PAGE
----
Dobbs County was formed from the eastern portion of Johnston County in 1758 and in 1791, Wayne County from the western portion of Dobbs. The records of early Johnston and other counties formed from Johnston - Wayne, Greene and Lenoir Counties, were placed at the courthouse in Lenoir County. In 1878, a courthouse fire in Kinston destroyed almost all of these records except the original grantee index. The loss of these records is undoubtably the reason this family's origins remain an enigma.

There is a deed dated April of 1757 and recorded in the index of Book 5 (Page 638) from Andrew Bass to William Reaves. The 1790 Wayne County will of William Reaves contains a reference to land he purchased from Andrew Bass which confirms his identity as the same William Reaves recorded in this Dobbs County index. Sons of William Reaves named in that 1790 will are found in Wayne County as well as Duplin where a Hardy Reaves who appears to be related was recorded in the census of 1790 and 1800.

The families of Brunswick and Columbus counties descend from brothers Joel and Solomon Reaves whose parents are believed to be William Reaves and Prudence Harralson. Prudence Harralson was the daughter of Paul Harralson II, a resident of Edgecombe County circa 1730-50, who was associated in deeds with William Reeves, Jr. the son of William Reeves who died in Granville County in 1751. Whether that has any significance in establishing their ancestry is unknown.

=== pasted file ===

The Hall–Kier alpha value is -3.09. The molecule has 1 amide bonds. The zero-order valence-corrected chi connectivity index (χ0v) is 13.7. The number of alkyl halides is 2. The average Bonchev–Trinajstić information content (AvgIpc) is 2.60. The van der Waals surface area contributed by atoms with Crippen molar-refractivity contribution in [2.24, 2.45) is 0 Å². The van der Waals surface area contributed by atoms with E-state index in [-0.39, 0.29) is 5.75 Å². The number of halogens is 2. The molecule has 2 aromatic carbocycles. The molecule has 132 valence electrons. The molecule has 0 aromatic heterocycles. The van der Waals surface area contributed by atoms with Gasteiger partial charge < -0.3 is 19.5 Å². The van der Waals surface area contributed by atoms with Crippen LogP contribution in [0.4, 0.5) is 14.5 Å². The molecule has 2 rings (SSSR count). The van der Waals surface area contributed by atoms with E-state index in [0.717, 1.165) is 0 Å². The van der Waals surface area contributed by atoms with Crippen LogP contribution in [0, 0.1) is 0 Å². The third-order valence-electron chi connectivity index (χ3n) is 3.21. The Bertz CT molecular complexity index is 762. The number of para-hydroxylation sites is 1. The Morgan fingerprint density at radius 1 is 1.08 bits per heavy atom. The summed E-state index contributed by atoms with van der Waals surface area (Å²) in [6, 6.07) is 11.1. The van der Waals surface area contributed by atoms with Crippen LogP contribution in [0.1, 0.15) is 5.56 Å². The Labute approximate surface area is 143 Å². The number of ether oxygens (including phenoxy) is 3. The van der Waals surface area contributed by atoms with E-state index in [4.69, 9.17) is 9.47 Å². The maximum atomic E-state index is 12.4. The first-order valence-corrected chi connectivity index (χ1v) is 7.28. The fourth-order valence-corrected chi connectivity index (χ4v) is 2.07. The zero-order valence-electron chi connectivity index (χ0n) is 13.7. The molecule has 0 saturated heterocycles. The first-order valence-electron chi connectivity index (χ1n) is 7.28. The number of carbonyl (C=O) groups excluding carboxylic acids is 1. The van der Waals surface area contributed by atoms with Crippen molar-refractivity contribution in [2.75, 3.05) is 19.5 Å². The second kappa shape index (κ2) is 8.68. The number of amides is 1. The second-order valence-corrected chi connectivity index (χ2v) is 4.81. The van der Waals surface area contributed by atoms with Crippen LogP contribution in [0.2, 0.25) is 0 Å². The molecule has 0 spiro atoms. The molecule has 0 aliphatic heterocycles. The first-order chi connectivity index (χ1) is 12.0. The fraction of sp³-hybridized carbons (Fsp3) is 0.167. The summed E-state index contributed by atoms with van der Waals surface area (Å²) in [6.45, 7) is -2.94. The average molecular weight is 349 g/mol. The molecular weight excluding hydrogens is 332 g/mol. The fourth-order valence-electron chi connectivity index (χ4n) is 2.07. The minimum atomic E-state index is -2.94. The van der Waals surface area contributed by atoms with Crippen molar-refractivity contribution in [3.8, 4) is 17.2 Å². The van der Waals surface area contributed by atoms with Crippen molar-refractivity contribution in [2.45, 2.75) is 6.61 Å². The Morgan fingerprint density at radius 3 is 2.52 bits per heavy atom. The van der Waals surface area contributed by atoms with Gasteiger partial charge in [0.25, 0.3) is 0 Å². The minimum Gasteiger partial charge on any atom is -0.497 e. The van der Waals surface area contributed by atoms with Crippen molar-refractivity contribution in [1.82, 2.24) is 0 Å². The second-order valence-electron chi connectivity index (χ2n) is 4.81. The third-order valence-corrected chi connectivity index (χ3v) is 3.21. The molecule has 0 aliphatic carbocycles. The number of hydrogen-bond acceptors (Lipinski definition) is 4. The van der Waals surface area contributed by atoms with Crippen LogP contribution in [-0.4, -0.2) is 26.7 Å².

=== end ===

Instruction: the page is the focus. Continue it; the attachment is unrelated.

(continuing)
There are currently no participants from these families in the Reeves DNA Project. Hopefully someday that will change providing clues to their origins and possibly help solve this Reeves' mystery.

(Photo by Mark Stanley for Findagrave.)

Thursday, October 13, 2011

Busting the Single Immigrant Myth

Did you know that hundreds of individuals with the surname Reeves (or related surname) were immigrants into the American colonies before the Revolution? Yes, in Virginia alone, one researcher documented seventy-eight Reeves who were transported to that colony before 1700, and that list was compiled from a relatively small set of sources.

The Reeves DNA project, with its 108 participants, has already identified at least fourteen genetically distinct lines of Reeves with another twenty-one participants who don’t match any of those fourteen groups.

So you see, the Reeves community form a pretty diverse group.

It is an unfortunate fact that research into the colonial origins of many Reeves families has been stymied by an unfounded assumption that there was but a single immigrant from whom most Southern Reeves descend. Many Reeves researchers, including a few book authors, have claimed descent from Robert Ryves, born 1490 in England, but genetic studies have shown that this is simply not possible. In addition, research has confirmed multiple lines of descent from multiple immigrants.

In future posts, we will identify some of the Reeves lines where more research is needed to identify family origins. In the meantime, don't let the spelling of the name limit your research. In some lines, all possible spellings appear, often in the same generation, and sometimes for the same person.